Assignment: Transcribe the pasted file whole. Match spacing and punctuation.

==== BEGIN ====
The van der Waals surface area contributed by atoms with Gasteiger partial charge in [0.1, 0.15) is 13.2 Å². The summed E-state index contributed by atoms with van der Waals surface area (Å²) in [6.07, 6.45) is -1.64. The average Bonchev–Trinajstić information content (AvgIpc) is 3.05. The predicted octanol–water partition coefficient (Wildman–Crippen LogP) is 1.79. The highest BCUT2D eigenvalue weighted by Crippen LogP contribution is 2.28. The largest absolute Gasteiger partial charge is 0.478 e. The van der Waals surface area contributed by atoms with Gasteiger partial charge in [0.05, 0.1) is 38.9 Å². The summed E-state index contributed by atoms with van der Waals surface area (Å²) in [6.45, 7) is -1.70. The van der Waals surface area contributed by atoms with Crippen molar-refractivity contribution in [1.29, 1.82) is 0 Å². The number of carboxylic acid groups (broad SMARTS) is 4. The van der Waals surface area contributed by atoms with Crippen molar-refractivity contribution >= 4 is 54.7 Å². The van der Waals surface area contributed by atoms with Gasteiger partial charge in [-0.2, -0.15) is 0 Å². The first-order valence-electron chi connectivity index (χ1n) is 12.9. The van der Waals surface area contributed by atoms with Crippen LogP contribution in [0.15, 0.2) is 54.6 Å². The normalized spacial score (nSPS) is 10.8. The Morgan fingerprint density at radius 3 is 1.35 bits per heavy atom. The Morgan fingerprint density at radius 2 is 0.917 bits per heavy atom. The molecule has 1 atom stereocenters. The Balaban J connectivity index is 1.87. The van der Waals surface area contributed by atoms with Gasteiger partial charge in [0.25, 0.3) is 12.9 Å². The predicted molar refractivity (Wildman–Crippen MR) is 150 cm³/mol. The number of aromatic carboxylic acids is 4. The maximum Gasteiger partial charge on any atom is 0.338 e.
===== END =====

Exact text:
The van der Waals surface area contributed by atoms with Gasteiger partial charge in [0.1, 0.15) is 13.2 Å². The summed E-state index contributed by atoms with van der Waals surface area (Å²) in [6.07, 6.45) is -1.64. The average Bonchev–Trinajstić information content (AvgIpc) is 3.05. The predicted octanol–water partition coefficient (Wildman–Crippen LogP) is 1.79. The highest BCUT2D eigenvalue weighted by Crippen LogP contribution is 2.28. The largest absolute Gasteiger partial charge is 0.478 e. The van der Waals surface area contributed by atoms with Gasteiger partial charge in [0.05, 0.1) is 38.9 Å². The summed E-state index contributed by atoms with van der Waals surface area (Å²) in [6.45, 7) is -1.70. The van der Waals surface area contributed by atoms with Crippen molar-refractivity contribution in [1.29, 1.82) is 0 Å². The number of carboxylic acid groups (broad SMARTS) is 4. The van der Waals surface area contributed by atoms with Crippen molar-refractivity contribution >= 4 is 54.7 Å². The van der Waals surface area contributed by atoms with Gasteiger partial charge in [-0.2, -0.15) is 0 Å². The first-order valence-electron chi connectivity index (χ1n) is 12.9. The van der Waals surface area contributed by atoms with Crippen LogP contribution in [0.15, 0.2) is 54.6 Å². The normalized spacial score (nSPS) is 10.8. The Morgan fingerprint density at radius 3 is 1.35 bits per heavy atom. The Morgan fingerprint density at radius 2 is 0.917 bits per heavy atom. The molecule has 1 atom stereocenters. The Balaban J connectivity index is 1.87. The van der Waals surface area contributed by atoms with Gasteiger partial charge in [0.25, 0.3) is 12.9 Å². The predicted molar refractivity (Wildman–Crippen MR) is 150 cm³/mol. The number of aromatic carboxylic acids is 4. The maximum Gasteiger partial charge on any atom is 0.338 e.